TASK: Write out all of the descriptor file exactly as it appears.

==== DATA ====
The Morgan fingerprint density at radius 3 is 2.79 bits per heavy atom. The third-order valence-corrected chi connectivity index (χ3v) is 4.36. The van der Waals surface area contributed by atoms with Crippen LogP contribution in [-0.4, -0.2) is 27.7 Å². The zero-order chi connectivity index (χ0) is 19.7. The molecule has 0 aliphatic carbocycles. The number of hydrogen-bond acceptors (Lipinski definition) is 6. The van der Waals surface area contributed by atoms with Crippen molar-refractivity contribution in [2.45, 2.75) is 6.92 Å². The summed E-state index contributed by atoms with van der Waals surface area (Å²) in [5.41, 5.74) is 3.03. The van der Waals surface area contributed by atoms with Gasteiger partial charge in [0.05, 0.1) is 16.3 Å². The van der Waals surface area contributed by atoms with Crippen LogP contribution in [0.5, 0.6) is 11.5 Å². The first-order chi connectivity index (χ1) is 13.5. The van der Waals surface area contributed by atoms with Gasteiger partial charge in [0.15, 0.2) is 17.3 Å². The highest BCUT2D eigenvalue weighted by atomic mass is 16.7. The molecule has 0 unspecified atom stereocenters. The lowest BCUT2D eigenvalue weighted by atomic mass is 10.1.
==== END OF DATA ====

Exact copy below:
The Morgan fingerprint density at radius 3 is 2.79 bits per heavy atom. The third-order valence-corrected chi connectivity index (χ3v) is 4.36. The van der Waals surface area contributed by atoms with Crippen LogP contribution in [-0.4, -0.2) is 27.7 Å². The zero-order chi connectivity index (χ0) is 19.7. The molecule has 0 aliphatic carbocycles. The number of hydrogen-bond acceptors (Lipinski definition) is 6. The van der Waals surface area contributed by atoms with Crippen molar-refractivity contribution in [2.45, 2.75) is 6.92 Å². The summed E-state index contributed by atoms with van der Waals surface area (Å²) in [5.41, 5.74) is 3.03. The van der Waals surface area contributed by atoms with Gasteiger partial charge in [0.05, 0.1) is 16.3 Å². The van der Waals surface area contributed by atoms with Crippen LogP contribution in [0.5, 0.6) is 11.5 Å². The first-order chi connectivity index (χ1) is 13.5. The van der Waals surface area contributed by atoms with Gasteiger partial charge in [0.15, 0.2) is 17.3 Å². The highest BCUT2D eigenvalue weighted by atomic mass is 16.7. The molecule has 0 unspecified atom stereocenters. The lowest BCUT2D eigenvalue weighted by atomic mass is 10.1.